The Relevance Of Tracking Airline’s Sustainability KPIs.

IATA has a detailed cabin waste handbook from where we can develop and/or transform potential KPIs that should be considered in terms of sustainability, based on the Post-COVID-19 new travel requirements and regulations. 

Cabin Waste As Additional Sustainability KPI

Let’s start with Cabin Waste, defined as the waste generated within the aircraft cabin. This type of waste includes cleaning, catering, and galley or items brought directly from the passengers. 

Additionally, the cleaning waste collected during the cleaning procedures within the aircraft by the cleaning teams and wastes collected by the cabin crew during the turnaround process. 

Catering/Galley waste corresponds to the waste generated as a result of in-flight food and drinks service. With all the expected materials and supplies to be offered, it seems meaningful to transform these three waste categories into Recycling and non-recycling waste measures. With this distribution, airlines will control how much waste has increased under the new regulations. 

  • Recycling Cabin Waste Rate from a Total Cabin Waste, 
  • Recycling Cleaning Waste Rate from a Total Cleaning Waste 
  • Recycling Catering/Galley Waste rate from Total Catering/Galley Waste 
  • Recycling Safety Supplies Waste Rate from total waste

The measures above are just some options to determine the actual waste generated. Additionally, as soon as operations re-start, the current trash can be compared to the pre-COVID-19 waste values generated during last year with the Zero-Plastic policy. 

Based on these measures, airlines can understand how much the new regulations have impacted their goals of zero-plastic and waste reduction and create a transition plan together with the suppliers, not to disrupt the sustainable path.

Apart from this, the airline will have an easier identification of materials generating waste and how more environmentally friendly resources could replace this. 

It’s All About Accuracy!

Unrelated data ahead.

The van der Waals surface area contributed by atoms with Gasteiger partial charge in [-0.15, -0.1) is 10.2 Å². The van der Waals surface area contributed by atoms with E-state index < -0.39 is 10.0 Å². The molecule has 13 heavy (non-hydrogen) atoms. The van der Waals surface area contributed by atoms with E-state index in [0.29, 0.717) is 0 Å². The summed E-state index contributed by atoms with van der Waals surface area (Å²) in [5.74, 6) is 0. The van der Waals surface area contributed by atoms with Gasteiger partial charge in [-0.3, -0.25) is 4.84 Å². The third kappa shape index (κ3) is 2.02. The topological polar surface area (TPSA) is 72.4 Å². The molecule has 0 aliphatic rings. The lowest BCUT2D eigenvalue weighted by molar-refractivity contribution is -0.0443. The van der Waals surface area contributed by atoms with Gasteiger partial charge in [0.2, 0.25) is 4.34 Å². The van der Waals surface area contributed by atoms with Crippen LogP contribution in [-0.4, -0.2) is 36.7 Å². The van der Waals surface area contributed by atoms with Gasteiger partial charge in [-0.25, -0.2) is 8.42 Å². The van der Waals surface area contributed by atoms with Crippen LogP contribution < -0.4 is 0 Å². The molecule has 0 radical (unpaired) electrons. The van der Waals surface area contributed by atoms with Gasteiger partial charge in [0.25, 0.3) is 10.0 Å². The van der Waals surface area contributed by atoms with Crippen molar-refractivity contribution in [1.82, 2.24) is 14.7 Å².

The more in-depth the airlines track their waste, especially under new regulations, the more accurate they will have by implementing the circular economy concept promoted by IATA.

A circular economy encourages keeping resources in use for as long as possible, extracting the minimum value from them, then recovering and regenerating the products and materials at the end of each service life (IATA,2019). This notion is linked to one additional concept known as donation or redistribution. This applies to food and drinks that are packaged and safe for consumption and donated in case of non-use.

This concept can also be referred to as non-used safety supplies (hygiene kits) distributed. They can be either given to health institutions if not used or re-distributed within other flight legs.  

In other words, airlines face a new challenge: They need to use more disposable materials for passengers and staff safety. Nonetheless, the challenge to keep their sustainable and environmental objective on track is vital. For this reason, identifying the critical points by measuring waste or times with the new conditions can facilitate the decision-making process.  

Share this article
About the author

Benjamin Walther

CEO, Frankfurt

Benjamin is Information Design's CEO and a proven content-maniac. Besides running a successful business and developing pioneering ideas, he's dedicated to writing blog posts and creating content.

You might also like

Discover More!


More like this?
Discover all articles we’ve published in this category!
More about our latest product?
Discover a revolutionary mobile app — developed for aviation pros.
More about us?
Discover all about ID1 — our company, services, and history.